“What ARE you? Navigating interracial identities and relationships.”
Saturday, April 20, 3:00pm-5:00pm
As a journalist and blogger, Grace Hwang Lynch explores the evolving relationship between immigrant cultures and mainstream America. A former television news reporter, she founded HapaMama.com in 2008 to give voice to Asian mixed-race family issues. She serves as the News & Politics Editor for BlogHer.comand contributes to the parenting website, Mom.me. Whether writing about parenting, food or politics, Grace analyzes her subjects through the lens of culture and ethnicity. She was nominated for the Social Media Award by the Women’s Media Center. Her work has also been published by PBS and Salon, and the Taipei Times named her a Twitter account to follow.
Monica Zarazua was born in Oscoda, Michigan in 1979. From my father’s side I am Mexican American (my great grandparents immigrated from Mexico). From my mother’s side I am Taiwanese American (my mother moved to the U.S. in her early 20’s). Because my father was in the U.S. Air force my home was on military bases, mostly in the U.S. I grew up around a lot of people who were racially and culturally mixed, and I also moved frequently. As an adult I find myself on the West Coast in Oakland, California where I’m currently teaching first grade. In addition to teaching, writing is an important part of who I am.
Roselyn Hsueh is an assistant professor of Political Science and Asian Studies at Temple University. During the 2012-2013 academic year, she is based at U.C. Berkeley, where she has been awarded a Residential Faculty Research Fellowship. She is a Visiting Scholar at the Institute of East Asian Studies and Boalt School of Law’s Center for the Study of Law & Society.
Prior to arriving at Temple, she served as a post-doctoral fellow at the University of Southern California’s Center for International Studies. Hsueh was also affiliated with the U.S.-China Institute. She received her Ph.D. in Political Science from U.C. Berkeley in 2008; and was a Fulbright Visiting Scholar, where she conducted research at the Chinese Academy of Social Sciences’ Institute of World Economics and Politics between 2005 and 2006.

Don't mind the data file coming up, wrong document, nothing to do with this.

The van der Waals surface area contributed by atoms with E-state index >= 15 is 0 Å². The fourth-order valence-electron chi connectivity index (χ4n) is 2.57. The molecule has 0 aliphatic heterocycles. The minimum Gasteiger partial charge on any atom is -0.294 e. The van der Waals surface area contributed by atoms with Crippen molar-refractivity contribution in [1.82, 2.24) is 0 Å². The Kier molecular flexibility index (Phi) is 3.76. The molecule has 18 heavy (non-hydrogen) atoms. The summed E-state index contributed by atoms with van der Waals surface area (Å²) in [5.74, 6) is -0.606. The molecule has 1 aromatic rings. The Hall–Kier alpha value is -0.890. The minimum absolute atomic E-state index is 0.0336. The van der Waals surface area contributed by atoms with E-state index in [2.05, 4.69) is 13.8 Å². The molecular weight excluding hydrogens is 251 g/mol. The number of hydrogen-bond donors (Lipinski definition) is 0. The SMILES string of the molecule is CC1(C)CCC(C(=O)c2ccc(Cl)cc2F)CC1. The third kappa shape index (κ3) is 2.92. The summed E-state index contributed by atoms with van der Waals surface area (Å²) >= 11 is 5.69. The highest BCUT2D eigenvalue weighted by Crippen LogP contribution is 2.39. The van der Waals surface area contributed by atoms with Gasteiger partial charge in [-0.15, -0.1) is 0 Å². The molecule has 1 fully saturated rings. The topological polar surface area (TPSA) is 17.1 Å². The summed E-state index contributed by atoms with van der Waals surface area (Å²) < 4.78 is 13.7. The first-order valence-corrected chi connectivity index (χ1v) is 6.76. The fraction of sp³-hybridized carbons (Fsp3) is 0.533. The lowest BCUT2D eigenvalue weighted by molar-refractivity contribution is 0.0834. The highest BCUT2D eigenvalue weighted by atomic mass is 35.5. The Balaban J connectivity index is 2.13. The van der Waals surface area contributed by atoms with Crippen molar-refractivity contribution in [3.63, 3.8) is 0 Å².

She is the author of China’s Regulatory State: A New Strategy for Globalization (Cornell University Press / Cornell Studies in Political Economy, 2011), a cross-industry examination of China’s distinctive integration into the international economy. Her dissertation, on which this book is based, was nominated by the U.C. Berkeley Department of Political Science for the Gabriel Almond Award for Best Dissertation at the American Political Science Association.
Hsueh’s current research includes a comparative project examining the politics of market reform in China, India, and Russia in the post-liberalization era; a project on China’s foreign economic engagement and its political impact on the developing world; and an investigation of emerging capitalism and the social ramifications of economic control in China. She has an article in Comparative Political Studies (January 2012), comparing China and India; and she has published work on the impact of domestic ideas and politics on free trade arrangements between small and large countries, focusing analysis on Taiwan’s attempts at negotiating bilateral trade agreements. She has also conducted research on comparative democratization and authoritarianism.
When not doing research or teaching, Hsueh enjoys traveling around the world with her family, running on city streets, hiking in neighborhood hills, browsing bookstores, writing poetry, and cooking gourmet cuisine to satisfy her culinary curiosity.